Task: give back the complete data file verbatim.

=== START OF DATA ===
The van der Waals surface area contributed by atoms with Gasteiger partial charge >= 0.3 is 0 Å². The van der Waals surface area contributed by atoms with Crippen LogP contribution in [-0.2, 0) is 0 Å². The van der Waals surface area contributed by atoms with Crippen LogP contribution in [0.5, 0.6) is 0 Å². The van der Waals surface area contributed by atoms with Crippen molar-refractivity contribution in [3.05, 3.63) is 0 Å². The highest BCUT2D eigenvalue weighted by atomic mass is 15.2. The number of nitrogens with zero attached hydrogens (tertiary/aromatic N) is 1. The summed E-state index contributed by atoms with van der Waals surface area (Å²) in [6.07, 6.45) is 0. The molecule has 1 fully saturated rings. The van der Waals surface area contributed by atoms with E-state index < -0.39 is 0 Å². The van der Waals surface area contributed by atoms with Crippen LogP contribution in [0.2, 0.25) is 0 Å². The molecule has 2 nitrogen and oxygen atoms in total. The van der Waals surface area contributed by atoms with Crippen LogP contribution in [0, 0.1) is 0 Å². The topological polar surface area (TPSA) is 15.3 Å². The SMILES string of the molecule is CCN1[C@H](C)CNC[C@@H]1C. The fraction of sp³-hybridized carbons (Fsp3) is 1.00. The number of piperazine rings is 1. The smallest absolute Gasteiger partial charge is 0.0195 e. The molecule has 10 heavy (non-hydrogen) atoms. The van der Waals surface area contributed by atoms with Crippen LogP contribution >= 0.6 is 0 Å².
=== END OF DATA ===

The van der Waals surface area contributed by atoms with Gasteiger partial charge >= 0.3 is 0 Å². The van der Waals surface area contributed by atoms with Crippen LogP contribution in [-0.2, 0) is 0 Å². The van der Waals surface area contributed by atoms with Crippen LogP contribution in [0.5, 0.6) is 0 Å². The van der Waals surface area contributed by atoms with Crippen molar-refractivity contribution in [3.05, 3.63) is 0 Å². The highest BCUT2D eigenvalue weighted by atomic mass is 15.2. The number of nitrogens with zero attached hydrogens (tertiary/aromatic N) is 1. The summed E-state index contributed by atoms with van der Waals surface area (Å²) in [6.07, 6.45) is 0. The molecule has 1 fully saturated rings. The van der Waals surface area contributed by atoms with E-state index < -0.39 is 0 Å². The van der Waals surface area contributed by atoms with Crippen LogP contribution in [0.2, 0.25) is 0 Å². The molecule has 2 nitrogen and oxygen atoms in total. The van der Waals surface area contributed by atoms with Crippen LogP contribution in [0, 0.1) is 0 Å². The topological polar surface area (TPSA) is 15.3 Å². The SMILES string of the molecule is CCN1[C@H](C)CNC[C@@H]1C. The fraction of sp³-hybridized carbons (Fsp3) is 1.00. The number of piperazine rings is 1. The smallest absolute Gasteiger partial charge is 0.0195 e. The molecule has 10 heavy (non-hydrogen) atoms. The van der Waals surface area contributed by atoms with Crippen LogP contribution >= 0.6 is 0 Å².